There comes a point in every photographers life when you dream the dream and think of selling your work. Because, hey, you’ve got some shots that are just as good as the pros. And once you get there, you have to figure out how much to charge for your pictures. Oh great! How the heck am I supposed to come up with a price? Well, I can’t tell you what to price your work at but I can give you some ways to think about it and that should help you narrow in on that elusive number.
There are a few different approaches you can take to arriving at a price point and which one you choose really depends on what goals you have set for yourself. The three most common pricing methods are:
- Cost based
In this article, I’ll cover cost based pricing. It basically is as it sounds. You determine the cost of your product, in this case printing your photograph, any mounting, framing, delivery or other associated costs, and you add on a predetermined margin to that cost. So why don’t we take a look at an example of an online sale with a frame:
Cost of Print___________ $ 10
Cost of Framing________ $ 40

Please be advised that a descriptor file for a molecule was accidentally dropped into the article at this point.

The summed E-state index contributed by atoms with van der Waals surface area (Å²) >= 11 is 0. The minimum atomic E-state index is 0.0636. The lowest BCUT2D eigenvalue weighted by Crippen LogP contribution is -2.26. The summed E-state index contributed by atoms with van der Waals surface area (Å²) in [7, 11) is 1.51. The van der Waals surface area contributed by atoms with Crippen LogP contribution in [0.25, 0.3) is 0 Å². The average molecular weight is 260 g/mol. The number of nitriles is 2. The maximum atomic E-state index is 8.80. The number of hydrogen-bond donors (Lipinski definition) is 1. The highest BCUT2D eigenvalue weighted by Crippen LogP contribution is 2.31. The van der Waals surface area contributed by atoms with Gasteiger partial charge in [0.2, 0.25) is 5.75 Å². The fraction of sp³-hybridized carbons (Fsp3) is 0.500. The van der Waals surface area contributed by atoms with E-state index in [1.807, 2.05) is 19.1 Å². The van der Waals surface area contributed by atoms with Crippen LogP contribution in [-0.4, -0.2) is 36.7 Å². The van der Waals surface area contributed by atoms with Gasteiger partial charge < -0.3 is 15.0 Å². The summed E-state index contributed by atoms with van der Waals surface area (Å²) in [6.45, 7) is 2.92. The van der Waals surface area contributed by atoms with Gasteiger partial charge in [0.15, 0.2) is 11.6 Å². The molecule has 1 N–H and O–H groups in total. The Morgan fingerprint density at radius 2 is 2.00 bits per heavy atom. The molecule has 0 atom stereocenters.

Delivery_______________ $ 0 (Billed directly to buyer)
Commission (10%) ______$ 5
Total Cost ____________$ 55
Desired Margin __________30%
Total Profit ___________$16.50
Total Price to Buyer___ $71.50
As you can see, you determine your profit margin ahead of time (30%). This is both easy and it ensures you can always get money out of a sale. The downside is that you are pricing in a vacuum. By this I mean you don’t really know what your competition is doing and your costs may be higher than your competitors and as a result, you are priced too high to compete. Or the opposite may be true and you are priced too low and are leaving money on the table.
The above example would change if you were selling and fulfilling your orders yourself. For instance you wouldn’t have any commission to pay but you may end up with other costs associated with running your photography business.
Regardless of how you sell your work, there are other costs, such as your time and technology expenses as well. But I wouldn’t get too caught up trying to nail down all of these at the moment. Keep it simple and focus on the costs directly associated with the print.
I’ll touch on the other two pricing methods in upcoming posts. Hopefully this helps you think about this confusing subject a little more logically.